Posted by Stuart Corner on 18 March 2016
Every organisation faces a constant battle to protect its IT infrastructure from external threats, but IT security teams are just as worried about the internal threats: employees doing the wrong thing, intentionally or otherwise. This is just one of the IT security trends highlighted in the annual security report produced by worldwide leading IT vendor, Cisco.
For the 2016 Cisco annual security report Cisco asked chief security officers (CSOs) and security operations (SecOps) managers in several countries and from organisations of various sizes, for their perceptions of their organisation’s security resources and procedures. The 2016 security report compares the results of the 2015 benchmark study with those from the 2014 benchmark study.
Security outsourcing on the rise
In the face of more sophisticated threats, the Cisco study mentions that the confidence of security professionals to counter cyber-attacks appears to be declining, and it finds that the deepening concerns about security are changing the ways in which security professionals protect networks.
The external threats are well known: malware, denial of service attacks, phishing exercises, advanced persistent threats, and so on, but internal, employee threats were almost as much of a concern to respondents. They are providing more security training, beefing up formal written policies and increasingly outsourcing of tasks such as security audits, consulting and incident response.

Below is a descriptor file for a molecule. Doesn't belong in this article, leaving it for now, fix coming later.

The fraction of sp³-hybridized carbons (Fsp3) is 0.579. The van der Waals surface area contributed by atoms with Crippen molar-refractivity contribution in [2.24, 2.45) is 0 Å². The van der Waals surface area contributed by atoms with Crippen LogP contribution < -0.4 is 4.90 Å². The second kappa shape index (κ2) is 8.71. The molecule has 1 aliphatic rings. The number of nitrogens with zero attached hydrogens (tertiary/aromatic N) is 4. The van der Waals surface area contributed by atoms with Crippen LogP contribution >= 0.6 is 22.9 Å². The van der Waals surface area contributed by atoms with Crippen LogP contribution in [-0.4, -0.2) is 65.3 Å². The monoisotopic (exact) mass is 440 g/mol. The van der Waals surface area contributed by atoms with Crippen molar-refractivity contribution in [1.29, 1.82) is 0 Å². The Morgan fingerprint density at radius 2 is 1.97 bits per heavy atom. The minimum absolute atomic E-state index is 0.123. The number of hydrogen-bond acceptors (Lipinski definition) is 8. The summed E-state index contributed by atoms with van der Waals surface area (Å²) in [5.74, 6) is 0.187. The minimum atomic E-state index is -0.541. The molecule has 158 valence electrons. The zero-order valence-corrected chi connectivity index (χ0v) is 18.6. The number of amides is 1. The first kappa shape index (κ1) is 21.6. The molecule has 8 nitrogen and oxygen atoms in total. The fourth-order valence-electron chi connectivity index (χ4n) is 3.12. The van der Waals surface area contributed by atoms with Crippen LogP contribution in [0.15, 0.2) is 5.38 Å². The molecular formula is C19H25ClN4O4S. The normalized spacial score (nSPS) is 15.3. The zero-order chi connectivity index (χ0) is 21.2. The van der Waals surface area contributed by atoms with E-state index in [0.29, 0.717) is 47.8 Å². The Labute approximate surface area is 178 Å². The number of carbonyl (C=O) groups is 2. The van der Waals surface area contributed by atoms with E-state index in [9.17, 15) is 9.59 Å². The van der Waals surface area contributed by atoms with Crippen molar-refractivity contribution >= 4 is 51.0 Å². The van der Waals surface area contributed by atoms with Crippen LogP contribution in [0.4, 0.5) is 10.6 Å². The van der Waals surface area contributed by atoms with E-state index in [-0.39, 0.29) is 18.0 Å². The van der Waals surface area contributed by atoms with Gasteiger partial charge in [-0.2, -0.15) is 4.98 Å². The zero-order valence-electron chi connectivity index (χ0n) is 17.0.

When looking at IT data security trends and the potential internal security threats, malicious software downloads were flagged as an internal security concern by 54 per cent or respondents, and 47 per cent were worried about employee security breaches. Employees using their own devices/software/cloud apps to do business, troubled 43 per cent of CSOs and 39 per cent were concerned about a lack of employee awareness of the IT security issues. IT Security trends and the results highlighted, show that concerns within companies are rising (particularly with BYOD policies) and there is a greater need for relevant procedures to tackle them, especially for vulnerabilities such as cloud security.
Employees in the dark on security incidents
Most organisations do not inform employees when there has been a security incident, and the number is decreasing. In 2014, 35 percent of respondents reported informing employees about security breaches. In 2015, (figures listed in the 2016 security report) only 26 percent reported doing so. Security personnel have a right to be worried about employee threats with the current IT security trends. While Australian businesses are becoming increasingly savvy, in protecting company data from employee mistakes and preventing external cyber-attacks on their data, they are not always successful at preventing data breaches through internal employee mistakes.
Based on Cisco’s Security Capabilities Benchmark Study defending an organisation from cyber criminals requires much more than simply having the right security technology. The people factor is just as important: every organisation needs an IT security culture that embraces and informs all employees in order to avoid human error.
Here are five steps you can take to build an IT security trends culture:
- Start by making sure employees at every level of the organisation have a basic understanding of your security policies.
- Delegate specific security responsibilities to team leaders.
- Start putting together a step by step policies and procedures guide.
- Develop and implement an effective security awareness program.
- Provide continuous training for employees so they are up to date with the latest activity. A one-time presentation or a one-off activity is not sufficient to address the ever-evolving threats.
If you are looking for an IT security specialist, contact us today.
Stuart Corner, an award-winning journalist with over 30 years of experience reporting, analysing and commenting on developments in information technology and telecommunications.